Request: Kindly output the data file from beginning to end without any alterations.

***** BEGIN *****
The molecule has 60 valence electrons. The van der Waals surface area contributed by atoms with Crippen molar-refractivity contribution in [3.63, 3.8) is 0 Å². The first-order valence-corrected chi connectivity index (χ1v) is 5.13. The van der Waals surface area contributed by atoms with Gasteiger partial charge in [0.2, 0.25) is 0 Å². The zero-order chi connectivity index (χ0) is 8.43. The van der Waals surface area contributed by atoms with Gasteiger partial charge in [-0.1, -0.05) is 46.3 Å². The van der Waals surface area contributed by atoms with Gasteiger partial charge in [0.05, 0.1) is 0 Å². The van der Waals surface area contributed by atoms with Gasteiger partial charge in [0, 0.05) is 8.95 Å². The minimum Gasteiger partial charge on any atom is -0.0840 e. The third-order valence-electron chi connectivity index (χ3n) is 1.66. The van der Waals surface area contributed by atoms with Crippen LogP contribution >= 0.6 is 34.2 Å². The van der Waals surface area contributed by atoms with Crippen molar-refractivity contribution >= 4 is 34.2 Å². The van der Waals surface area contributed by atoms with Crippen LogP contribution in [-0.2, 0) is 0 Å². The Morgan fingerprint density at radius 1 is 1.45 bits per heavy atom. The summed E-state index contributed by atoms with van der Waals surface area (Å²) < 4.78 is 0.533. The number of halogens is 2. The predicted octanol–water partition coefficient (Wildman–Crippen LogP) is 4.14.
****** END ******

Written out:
The molecule has 60 valence electrons. The van der Waals surface area contributed by atoms with Crippen molar-refractivity contribution in [3.63, 3.8) is 0 Å². The first-order valence-corrected chi connectivity index (χ1v) is 5.13. The van der Waals surface area contributed by atoms with Gasteiger partial charge in [0.2, 0.25) is 0 Å². The zero-order chi connectivity index (χ0) is 8.43. The van der Waals surface area contributed by atoms with Gasteiger partial charge in [-0.1, -0.05) is 46.3 Å². The van der Waals surface area contributed by atoms with Gasteiger partial charge in [0.05, 0.1) is 0 Å². The van der Waals surface area contributed by atoms with Gasteiger partial charge in [0, 0.05) is 8.95 Å². The minimum Gasteiger partial charge on any atom is -0.0840 e. The third-order valence-electron chi connectivity index (χ3n) is 1.66. The van der Waals surface area contributed by atoms with Crippen LogP contribution >= 0.6 is 34.2 Å². The van der Waals surface area contributed by atoms with Crippen molar-refractivity contribution >= 4 is 34.2 Å². The van der Waals surface area contributed by atoms with Crippen LogP contribution in [-0.2, 0) is 0 Å². The Morgan fingerprint density at radius 1 is 1.45 bits per heavy atom. The summed E-state index contributed by atoms with van der Waals surface area (Å²) < 4.78 is 0.533. The number of halogens is 2. The predicted octanol–water partition coefficient (Wildman–Crippen LogP) is 4.14.